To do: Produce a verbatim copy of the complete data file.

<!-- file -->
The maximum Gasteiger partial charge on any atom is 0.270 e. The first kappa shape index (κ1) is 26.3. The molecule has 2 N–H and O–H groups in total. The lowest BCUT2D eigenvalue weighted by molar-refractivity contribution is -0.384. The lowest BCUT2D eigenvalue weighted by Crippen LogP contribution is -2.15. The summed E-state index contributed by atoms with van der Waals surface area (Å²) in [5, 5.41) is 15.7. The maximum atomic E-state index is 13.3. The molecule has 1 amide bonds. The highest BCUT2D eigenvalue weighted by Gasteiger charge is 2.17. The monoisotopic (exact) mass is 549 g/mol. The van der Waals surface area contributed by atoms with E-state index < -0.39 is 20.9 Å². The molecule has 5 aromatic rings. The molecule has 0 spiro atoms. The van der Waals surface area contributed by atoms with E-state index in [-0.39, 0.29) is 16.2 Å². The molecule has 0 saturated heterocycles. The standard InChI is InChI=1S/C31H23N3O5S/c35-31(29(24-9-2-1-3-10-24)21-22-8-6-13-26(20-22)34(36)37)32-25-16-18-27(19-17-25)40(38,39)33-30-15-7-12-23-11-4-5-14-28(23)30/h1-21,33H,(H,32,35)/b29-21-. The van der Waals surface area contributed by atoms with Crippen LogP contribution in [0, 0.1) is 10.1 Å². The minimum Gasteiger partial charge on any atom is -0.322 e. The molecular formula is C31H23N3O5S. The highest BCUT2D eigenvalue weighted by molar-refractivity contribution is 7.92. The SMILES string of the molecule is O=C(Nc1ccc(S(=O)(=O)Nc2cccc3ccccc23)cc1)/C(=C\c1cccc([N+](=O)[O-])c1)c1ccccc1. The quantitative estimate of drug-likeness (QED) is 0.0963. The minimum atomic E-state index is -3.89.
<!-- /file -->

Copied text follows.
The maximum Gasteiger partial charge on any atom is 0.270 e. The first kappa shape index (κ1) is 26.3. The molecule has 2 N–H and O–H groups in total. The lowest BCUT2D eigenvalue weighted by molar-refractivity contribution is -0.384. The lowest BCUT2D eigenvalue weighted by Crippen LogP contribution is -2.15. The summed E-state index contributed by atoms with van der Waals surface area (Å²) in [5, 5.41) is 15.7. The maximum atomic E-state index is 13.3. The molecule has 1 amide bonds. The highest BCUT2D eigenvalue weighted by Gasteiger charge is 2.17. The monoisotopic (exact) mass is 549 g/mol. The van der Waals surface area contributed by atoms with E-state index < -0.39 is 20.9 Å². The molecule has 5 aromatic rings. The molecule has 0 spiro atoms. The van der Waals surface area contributed by atoms with E-state index in [-0.39, 0.29) is 16.2 Å². The molecule has 0 saturated heterocycles. The standard InChI is InChI=1S/C31H23N3O5S/c35-31(29(24-9-2-1-3-10-24)21-22-8-6-13-26(20-22)34(36)37)32-25-16-18-27(19-17-25)40(38,39)33-30-15-7-12-23-11-4-5-14-28(23)30/h1-21,33H,(H,32,35)/b29-21-. The van der Waals surface area contributed by atoms with Crippen LogP contribution in [0, 0.1) is 10.1 Å². The minimum Gasteiger partial charge on any atom is -0.322 e. The molecular formula is C31H23N3O5S. The highest BCUT2D eigenvalue weighted by molar-refractivity contribution is 7.92. The SMILES string of the molecule is O=C(Nc1ccc(S(=O)(=O)Nc2cccc3ccccc23)cc1)/C(=C\c1cccc([N+](=O)[O-])c1)c1ccccc1. The quantitative estimate of drug-likeness (QED) is 0.0963. The minimum atomic E-state index is -3.89.